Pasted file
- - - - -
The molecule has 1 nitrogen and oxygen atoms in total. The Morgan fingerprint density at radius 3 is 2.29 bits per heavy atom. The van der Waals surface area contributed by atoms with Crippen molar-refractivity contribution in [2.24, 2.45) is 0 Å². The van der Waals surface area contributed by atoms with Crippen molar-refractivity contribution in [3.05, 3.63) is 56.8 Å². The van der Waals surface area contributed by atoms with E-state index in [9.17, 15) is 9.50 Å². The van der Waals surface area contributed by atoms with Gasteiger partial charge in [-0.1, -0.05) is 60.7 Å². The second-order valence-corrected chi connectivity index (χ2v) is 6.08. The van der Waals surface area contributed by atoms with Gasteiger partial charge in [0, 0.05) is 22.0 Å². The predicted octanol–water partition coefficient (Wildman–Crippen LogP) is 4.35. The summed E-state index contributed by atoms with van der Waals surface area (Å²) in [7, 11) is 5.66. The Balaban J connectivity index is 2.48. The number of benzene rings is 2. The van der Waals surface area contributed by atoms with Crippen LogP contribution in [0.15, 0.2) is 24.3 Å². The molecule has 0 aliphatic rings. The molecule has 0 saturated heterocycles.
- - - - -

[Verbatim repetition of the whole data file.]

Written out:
The molecule has 1 nitrogen and oxygen atoms in total. The Morgan fingerprint density at radius 3 is 2.29 bits per heavy atom. The van der Waals surface area contributed by atoms with Crippen molar-refractivity contribution in [2.24, 2.45) is 0 Å². The van der Waals surface area contributed by atoms with Crippen molar-refractivity contribution in [3.05, 3.63) is 56.8 Å². The van der Waals surface area contributed by atoms with E-state index in [9.17, 15) is 9.50 Å². The van der Waals surface area contributed by atoms with Gasteiger partial charge in [-0.1, -0.05) is 60.7 Å². The second-order valence-corrected chi connectivity index (χ2v) is 6.08. The van der Waals surface area contributed by atoms with Gasteiger partial charge in [0, 0.05) is 22.0 Å². The predicted octanol–water partition coefficient (Wildman–Crippen LogP) is 4.35. The summed E-state index contributed by atoms with van der Waals surface area (Å²) in [7, 11) is 5.66. The Balaban J connectivity index is 2.48. The number of benzene rings is 2. The van der Waals surface area contributed by atoms with Crippen LogP contribution in [0.15, 0.2) is 24.3 Å². The molecule has 0 aliphatic rings. The molecule has 0 saturated heterocycles.